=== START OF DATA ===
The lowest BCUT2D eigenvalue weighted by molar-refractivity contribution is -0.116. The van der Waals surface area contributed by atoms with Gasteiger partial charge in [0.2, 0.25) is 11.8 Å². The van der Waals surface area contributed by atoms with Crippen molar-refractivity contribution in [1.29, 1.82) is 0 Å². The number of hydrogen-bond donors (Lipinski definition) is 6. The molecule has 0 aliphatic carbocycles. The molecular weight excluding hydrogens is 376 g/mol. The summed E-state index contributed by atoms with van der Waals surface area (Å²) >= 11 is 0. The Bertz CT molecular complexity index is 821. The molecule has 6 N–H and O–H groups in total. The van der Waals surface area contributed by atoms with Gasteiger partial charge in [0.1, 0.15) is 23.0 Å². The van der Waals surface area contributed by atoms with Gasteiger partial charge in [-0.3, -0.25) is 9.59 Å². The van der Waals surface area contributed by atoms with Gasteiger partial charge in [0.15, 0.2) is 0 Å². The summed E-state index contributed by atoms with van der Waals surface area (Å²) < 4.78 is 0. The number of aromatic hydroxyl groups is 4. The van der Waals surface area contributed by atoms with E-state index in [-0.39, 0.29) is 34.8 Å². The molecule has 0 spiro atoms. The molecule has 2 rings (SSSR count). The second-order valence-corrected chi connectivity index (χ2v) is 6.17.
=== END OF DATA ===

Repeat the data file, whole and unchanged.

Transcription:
The lowest BCUT2D eigenvalue weighted by molar-refractivity contribution is -0.116. The van der Waals surface area contributed by atoms with Gasteiger partial charge in [0.2, 0.25) is 11.8 Å². The van der Waals surface area contributed by atoms with Crippen molar-refractivity contribution in [1.29, 1.82) is 0 Å². The number of hydrogen-bond donors (Lipinski definition) is 6. The molecule has 0 aliphatic carbocycles. The molecular weight excluding hydrogens is 376 g/mol. The summed E-state index contributed by atoms with van der Waals surface area (Å²) >= 11 is 0. The Bertz CT molecular complexity index is 821. The molecule has 6 N–H and O–H groups in total. The van der Waals surface area contributed by atoms with Gasteiger partial charge in [0.1, 0.15) is 23.0 Å². The van der Waals surface area contributed by atoms with Gasteiger partial charge in [-0.3, -0.25) is 9.59 Å². The van der Waals surface area contributed by atoms with Gasteiger partial charge in [0.15, 0.2) is 0 Å². The summed E-state index contributed by atoms with van der Waals surface area (Å²) < 4.78 is 0. The number of aromatic hydroxyl groups is 4. The van der Waals surface area contributed by atoms with E-state index in [-0.39, 0.29) is 34.8 Å². The molecule has 0 spiro atoms. The molecule has 2 rings (SSSR count). The second-order valence-corrected chi connectivity index (χ2v) is 6.17.